l, the flow is into an auxiliary tube, which curves upward and then enters the delivery-pipe. Three-cylinder engine. The four-way cock is an invention of James Watt. See Fig. 2091, page 912. Haskell's three-cylinder pump. Three-way valve. One which governs three openings, as a three-way cock (which see). Three-inists, whose labors have, within the present century, built up the mechanical greatness of England. Accuracy of machine-work before his day was utterly unknown. Watt had the greatest difficulty in getting his first model of the steam-engine constructed with sufficient truth to work; its cylinder was not bored, but hammered, andumping-engine made a tremendous noise, and much astonished the spectators, who regarded it as one of the most remarkable and interesting parts of the performance. Watt knew better, and would have loved a noiseless machine, but was so beset by open condemnation, faint praise, and legal botheration, that he kept his own counsel, an
hung arm for supplying a tender with water. Also known as a water-crane, from its form. It has a revolving swan neck, and the valve is operated by a hand-wheel, rods, and miter gear. Also called a water-crane (which see). Wa′ter-pipes. James Watt devised sectional water-pipes with flexible articulations to enable the pipe to accommodate itself to the inequalities of a river bottom across which the water was to be conveyed. He derived the suggestion from the articulations of the tail of G connected by rods H H are automatically adjusted to admit more or less air to the interior wheel E by means of a ball-governor driven by connection with the wheel and operating a lever L. The ball-governor was first used in windmills, and James Watt borrowed the idea from thence. In Holland, windmills are employed in driving the scoopwheels which drain the polders. The mill resembles exteriorly an ordinary windmill, but the upright shaft is carried down to the bottom floor, where a bev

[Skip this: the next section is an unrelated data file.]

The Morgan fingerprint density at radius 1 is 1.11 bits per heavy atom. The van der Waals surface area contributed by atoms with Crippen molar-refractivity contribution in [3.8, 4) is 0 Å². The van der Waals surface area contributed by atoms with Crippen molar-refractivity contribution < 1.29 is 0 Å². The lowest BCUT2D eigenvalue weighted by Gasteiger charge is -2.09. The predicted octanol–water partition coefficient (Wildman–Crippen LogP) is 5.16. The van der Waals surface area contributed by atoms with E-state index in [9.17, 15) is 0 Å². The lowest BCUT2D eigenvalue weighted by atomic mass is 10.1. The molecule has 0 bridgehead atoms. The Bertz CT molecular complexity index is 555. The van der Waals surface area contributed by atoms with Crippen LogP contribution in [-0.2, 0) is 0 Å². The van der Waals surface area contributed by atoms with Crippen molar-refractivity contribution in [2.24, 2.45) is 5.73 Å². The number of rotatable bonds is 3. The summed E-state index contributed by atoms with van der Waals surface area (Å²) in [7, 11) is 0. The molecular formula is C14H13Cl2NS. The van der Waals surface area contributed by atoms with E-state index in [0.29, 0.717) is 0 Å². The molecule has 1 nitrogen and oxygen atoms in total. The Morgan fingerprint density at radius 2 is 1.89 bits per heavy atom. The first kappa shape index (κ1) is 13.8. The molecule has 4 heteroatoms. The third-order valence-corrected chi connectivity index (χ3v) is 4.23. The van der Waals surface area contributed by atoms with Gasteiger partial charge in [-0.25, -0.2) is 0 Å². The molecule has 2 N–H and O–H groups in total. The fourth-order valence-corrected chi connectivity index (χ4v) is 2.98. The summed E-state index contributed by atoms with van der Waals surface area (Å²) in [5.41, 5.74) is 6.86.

Wendell Phillips, Theodore C. Pease, Speeches, Lectures and Letters of Wendell Phillips: Volume 1, chapter 16 (search)
Observe, I do not depreciate statesmanship. It requires great ability to found states and governments, but only common talent to carry them on. It took Fulton and Watt to create the steam-engine; but a very ordinary man can engineer a train from Boston to Albany. Some critics sneer at old histories for recording only what goveudices of courts and the machinery of cabinets had large sway. But how absurd to say even of Pitt and Fox that they shaped the fate of England. The inventions of Watt and Arkwright set free millions of men for the ranks of Wellington; the wealth they created clothed and fed those hosts; the trade they established necessitated thttle. Napoleon was struck down by no eloquence of the House of Commons, by no sword of Wellington. He was crushed and ground to powder in the steam-engines of James Watt. Cobden and O'Connell, out of the House of Commons, were giants; in it, dwarfs. Sir Robert Peel, the cotton-spinner, was as much a power as Sir Robert Peel,
1 2 3